Groupon's rejection of Google's $6 billion—a number worth repeating, since the search giant's previous largest acquisition was $3.2 billion for DoubleClick, in 2008—is as polarizing a move as Silicon Valley has seen in recent memory. (Neither would comment on or even acknowledge the unconsummated transaction.) Groupon's business model, skeptics argue, requires no special technology and is too easily copied for the young company to flourish for long. "You can set up your own daily deal website in an hour," says Ira S. Weiss, a professor at the University of Chicago Booth School of Business. Rival startups include Tippr, based in Seattle, and Amazon.com-backed (AMZN) LivingSocial, based in Washington, D.C. Among the more established players are review site Yelp and restaurant reservations king OpenTable (OPEN). Casting even more uncertainty on the market, local businesses are likely to take advantage of this competitive heat to pressure deal sites to cut their commissions. "I would have taken that $6 billion in a heartbeat," says Paul Kedrosky, a venture capitalist and Bloomberg.com contributor. "I would have been knocking over random strangers to accept it."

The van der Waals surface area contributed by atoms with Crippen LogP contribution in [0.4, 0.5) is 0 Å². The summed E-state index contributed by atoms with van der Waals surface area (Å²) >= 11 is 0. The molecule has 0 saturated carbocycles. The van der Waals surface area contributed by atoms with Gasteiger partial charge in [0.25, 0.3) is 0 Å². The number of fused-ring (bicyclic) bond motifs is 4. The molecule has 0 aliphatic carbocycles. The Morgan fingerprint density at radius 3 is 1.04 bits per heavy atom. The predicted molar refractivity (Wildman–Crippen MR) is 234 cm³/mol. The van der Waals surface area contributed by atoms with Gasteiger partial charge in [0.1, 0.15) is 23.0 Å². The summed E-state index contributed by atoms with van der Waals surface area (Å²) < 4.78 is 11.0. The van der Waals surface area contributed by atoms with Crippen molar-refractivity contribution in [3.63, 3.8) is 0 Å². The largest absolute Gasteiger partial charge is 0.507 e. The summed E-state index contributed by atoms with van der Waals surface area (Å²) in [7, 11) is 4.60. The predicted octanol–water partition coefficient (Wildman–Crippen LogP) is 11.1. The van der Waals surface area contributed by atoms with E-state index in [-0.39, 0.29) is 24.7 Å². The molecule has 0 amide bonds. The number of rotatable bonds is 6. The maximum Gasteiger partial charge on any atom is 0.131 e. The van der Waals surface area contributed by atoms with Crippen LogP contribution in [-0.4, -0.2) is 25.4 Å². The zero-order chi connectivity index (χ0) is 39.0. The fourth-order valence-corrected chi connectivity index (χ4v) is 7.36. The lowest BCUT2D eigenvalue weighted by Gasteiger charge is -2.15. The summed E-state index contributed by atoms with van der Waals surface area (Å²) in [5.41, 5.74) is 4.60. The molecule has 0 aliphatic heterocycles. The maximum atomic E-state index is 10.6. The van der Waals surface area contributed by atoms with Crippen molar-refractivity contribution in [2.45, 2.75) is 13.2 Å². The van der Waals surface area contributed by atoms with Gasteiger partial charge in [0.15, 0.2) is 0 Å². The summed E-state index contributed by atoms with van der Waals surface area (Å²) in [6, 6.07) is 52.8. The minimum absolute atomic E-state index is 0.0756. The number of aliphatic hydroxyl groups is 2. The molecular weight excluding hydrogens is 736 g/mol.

Groupon's true believers, on the other hand, are ready to vote Mason into the Web Entrepreneur Hall of Fame, alongside Facebook's Mark Zuckerberg, another baby-faced CEO who walked away (wisely, we know now) from billion-dollar offers from Yahoo! (YHOO) and MTV Networks (VIA/B). They point out that Groupon has critical competitive advantages in its crowded market—a strong lead and a powerful brand—and has the potential to build a local advertising juggernaut that could one day sit beside Yahoo, AOL (AOL), and Google. "I can empathize with having a vision for a company," says Dennis Crowley, co-founder of New York startup Foursquare, which lets people use their mobile phones to "check in" at various locations. Crowley sold his previous startup, Dodgeball, to Google in 2005 but is said to have spurned a $100 million buyout offer for Foursquare by Yahoo earlier this year. True entrepreneurs, he says, "want to build and execute on that vision."